Wednesday, March 11, 2015


I'm always struggling to think of good stories to put on here. Adult life is usually pretty boring, especially when all you do is work or go to school. But this week I actually did something unique and I thought it was worth writing about.

This weekend I got in a car with Amanda, and our friends Jason and Victoria and we drove the ten or so hours to Boston Massachusetts so Jason and I could attend PAX East. PAX is a gaming convention run by the guys at Penny Arcade and it is essentially a three day festival of tabletop and video games. They have panels where people talk about their games or about issues in games. They have free play areas where you can just hang out with people and play games. They also have an expo hall where game makers come and show off new games. It's one of the only places where companies show new stuff to the general public and so it's a unique experience.

I have some photos from the event on Instagram. The thing I was most amazed about was the lines. There were so many people that you spent a lot of time waiting in lines for panels and events. There is apparently a culture around waiting in lines. That is where half of the fun is. You play games and talk to people and hang out.

The whole experience was overwhelming and I'd like to go back and try it again sometime now that I have a better feel for what the experience is like, but I did have a favourite moment from Saturday.

In the expo hall, I knew there was a game called Videoball which I have known about for a few years now and have been dying to play. I told Jason of this and so we searched the expo hall for it (no easy feat when you are surfing a sea of bodies everywhere you go). I eventually used a photo from the developer's Twitter page to figure out where the booth was. Using our detective skills we found it at last and discovered that only one group of people was playing the game in front of us. We watched their game and tried to deduce what their strategy was.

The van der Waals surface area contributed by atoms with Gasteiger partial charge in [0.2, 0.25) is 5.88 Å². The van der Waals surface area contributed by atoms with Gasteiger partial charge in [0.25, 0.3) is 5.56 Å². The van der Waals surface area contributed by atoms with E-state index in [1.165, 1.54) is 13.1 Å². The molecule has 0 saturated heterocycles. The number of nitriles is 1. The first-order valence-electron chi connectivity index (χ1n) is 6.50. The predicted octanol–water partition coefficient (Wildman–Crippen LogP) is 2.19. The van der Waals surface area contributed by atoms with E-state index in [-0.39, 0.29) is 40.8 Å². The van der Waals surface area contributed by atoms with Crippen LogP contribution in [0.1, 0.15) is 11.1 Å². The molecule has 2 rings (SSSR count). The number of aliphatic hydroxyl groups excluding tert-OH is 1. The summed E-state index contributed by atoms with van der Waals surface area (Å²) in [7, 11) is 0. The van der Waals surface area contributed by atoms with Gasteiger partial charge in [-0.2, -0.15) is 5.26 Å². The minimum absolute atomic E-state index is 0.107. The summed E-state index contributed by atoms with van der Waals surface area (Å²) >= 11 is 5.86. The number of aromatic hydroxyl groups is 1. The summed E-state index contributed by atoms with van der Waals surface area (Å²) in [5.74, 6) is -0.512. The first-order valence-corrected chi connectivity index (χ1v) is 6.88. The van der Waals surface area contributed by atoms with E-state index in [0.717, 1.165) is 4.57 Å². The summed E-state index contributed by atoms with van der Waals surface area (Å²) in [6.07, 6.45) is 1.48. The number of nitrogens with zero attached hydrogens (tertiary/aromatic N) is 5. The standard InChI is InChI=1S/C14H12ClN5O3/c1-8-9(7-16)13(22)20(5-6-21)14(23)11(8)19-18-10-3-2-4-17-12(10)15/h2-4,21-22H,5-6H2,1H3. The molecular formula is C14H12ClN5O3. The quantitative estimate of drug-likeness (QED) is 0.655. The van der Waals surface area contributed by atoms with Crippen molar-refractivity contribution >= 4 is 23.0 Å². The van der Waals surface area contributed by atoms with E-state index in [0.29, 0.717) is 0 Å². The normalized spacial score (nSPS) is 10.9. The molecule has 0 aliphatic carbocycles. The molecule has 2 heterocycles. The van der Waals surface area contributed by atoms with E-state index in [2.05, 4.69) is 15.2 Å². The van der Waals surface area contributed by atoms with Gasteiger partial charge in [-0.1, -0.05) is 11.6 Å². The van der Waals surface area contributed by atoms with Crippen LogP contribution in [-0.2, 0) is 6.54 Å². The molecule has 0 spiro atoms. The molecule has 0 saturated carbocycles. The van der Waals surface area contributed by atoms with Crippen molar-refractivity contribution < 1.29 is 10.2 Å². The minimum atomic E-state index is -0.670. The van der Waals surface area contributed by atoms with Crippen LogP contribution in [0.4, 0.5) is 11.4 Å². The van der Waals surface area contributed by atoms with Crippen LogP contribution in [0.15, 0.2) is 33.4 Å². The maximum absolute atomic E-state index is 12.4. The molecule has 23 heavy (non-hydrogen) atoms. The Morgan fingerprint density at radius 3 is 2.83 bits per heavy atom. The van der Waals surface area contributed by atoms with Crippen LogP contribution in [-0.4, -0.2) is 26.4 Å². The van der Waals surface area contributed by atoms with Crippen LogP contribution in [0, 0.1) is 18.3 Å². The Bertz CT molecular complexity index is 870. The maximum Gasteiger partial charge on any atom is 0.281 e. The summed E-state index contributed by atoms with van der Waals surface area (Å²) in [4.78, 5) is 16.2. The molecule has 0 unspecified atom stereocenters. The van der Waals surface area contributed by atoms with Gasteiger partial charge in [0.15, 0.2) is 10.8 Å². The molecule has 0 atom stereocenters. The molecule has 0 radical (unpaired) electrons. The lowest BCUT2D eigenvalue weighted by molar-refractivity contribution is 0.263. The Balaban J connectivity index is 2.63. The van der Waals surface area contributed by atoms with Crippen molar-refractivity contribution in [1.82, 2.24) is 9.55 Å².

We cheered for the blue team as we watched. They were ahead when we arrived. We are bandwagon jumpers. We watched as they managed to get ahead and score the requisite ten goals in order to win the game. When they claimed their victory, we clapped.We clapped for a couple of strangers who had just won a demo game. Being at a convention does funny things. It creates this instant camaraderie with everyone around you. The mere fact that we were at a booth together meant it was ok to cheer and interact.

Then it was our turn. Jason took one controller, I took another, and two other people became our opponents. The developer standing next to the game explained the controls to us. The game feels really good to play. It's easy to control and you're immediately thinking about how to use all of its elements instead of fiddling with making the controls do what you want to. It's obvious that the developers have thought a lot about making the game feel right.

Our opponents took an early lead. "I'll play up, you play back" I said to Jason. He agreed. Then our opponents scored again. Some people behind us cheered. Here we had recreated the situation from earlier except now we had our own spectators. I felt the pressure come on. People were commenting on our play. Things like "come on blue!" I played back for a while but our opponents were relentless. I could not stop their assault. They scored. They scored again. Our spectators encouraged us but it just wasn't enough. We were playing some mighty foes.

Eventually they scored their tenth point and the game was over. The spectators clapped politely. Jason and I both smiled. We shook the hands of our opponents. "Good game" I said. They agreed. We hadn't looked at each other in the face yet but I already felt like they were good people, our people, for playing this game with us. I smiled. This kind of thing would only happen while playing a video game. Only a game such as this could create a storied rivalry with spectators and disperse them again all in the span of five minutes.

I hope to visit PAX again some day and create more moments like this. I also hope to play Videoball again soon.